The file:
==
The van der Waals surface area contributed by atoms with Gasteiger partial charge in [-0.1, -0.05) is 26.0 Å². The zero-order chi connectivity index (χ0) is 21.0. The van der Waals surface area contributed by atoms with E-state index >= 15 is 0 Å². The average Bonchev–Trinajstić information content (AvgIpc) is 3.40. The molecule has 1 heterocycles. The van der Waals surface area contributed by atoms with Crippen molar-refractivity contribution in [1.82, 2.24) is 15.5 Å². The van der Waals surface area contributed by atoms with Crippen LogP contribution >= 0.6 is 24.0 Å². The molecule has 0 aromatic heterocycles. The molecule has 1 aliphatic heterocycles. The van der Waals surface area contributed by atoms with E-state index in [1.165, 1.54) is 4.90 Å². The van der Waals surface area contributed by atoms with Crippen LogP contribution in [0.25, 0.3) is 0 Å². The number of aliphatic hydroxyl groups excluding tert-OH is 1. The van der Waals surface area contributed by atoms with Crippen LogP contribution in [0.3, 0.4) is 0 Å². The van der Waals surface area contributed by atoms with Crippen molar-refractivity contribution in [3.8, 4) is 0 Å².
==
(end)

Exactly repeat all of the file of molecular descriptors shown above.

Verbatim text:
The van der Waals surface area contributed by atoms with Gasteiger partial charge in [-0.1, -0.05) is 26.0 Å². The zero-order chi connectivity index (χ0) is 21.0. The van der Waals surface area contributed by atoms with E-state index >= 15 is 0 Å². The average Bonchev–Trinajstić information content (AvgIpc) is 3.40. The molecule has 1 heterocycles. The van der Waals surface area contributed by atoms with Crippen molar-refractivity contribution in [1.82, 2.24) is 15.5 Å². The van der Waals surface area contributed by atoms with Crippen LogP contribution >= 0.6 is 24.0 Å². The molecule has 0 aromatic heterocycles. The molecule has 1 aliphatic heterocycles. The van der Waals surface area contributed by atoms with E-state index in [1.165, 1.54) is 4.90 Å². The van der Waals surface area contributed by atoms with Crippen LogP contribution in [0.25, 0.3) is 0 Å². The number of aliphatic hydroxyl groups excluding tert-OH is 1. The van der Waals surface area contributed by atoms with Crippen LogP contribution in [0.3, 0.4) is 0 Å². The van der Waals surface area contributed by atoms with Crippen molar-refractivity contribution in [3.8, 4) is 0 Å².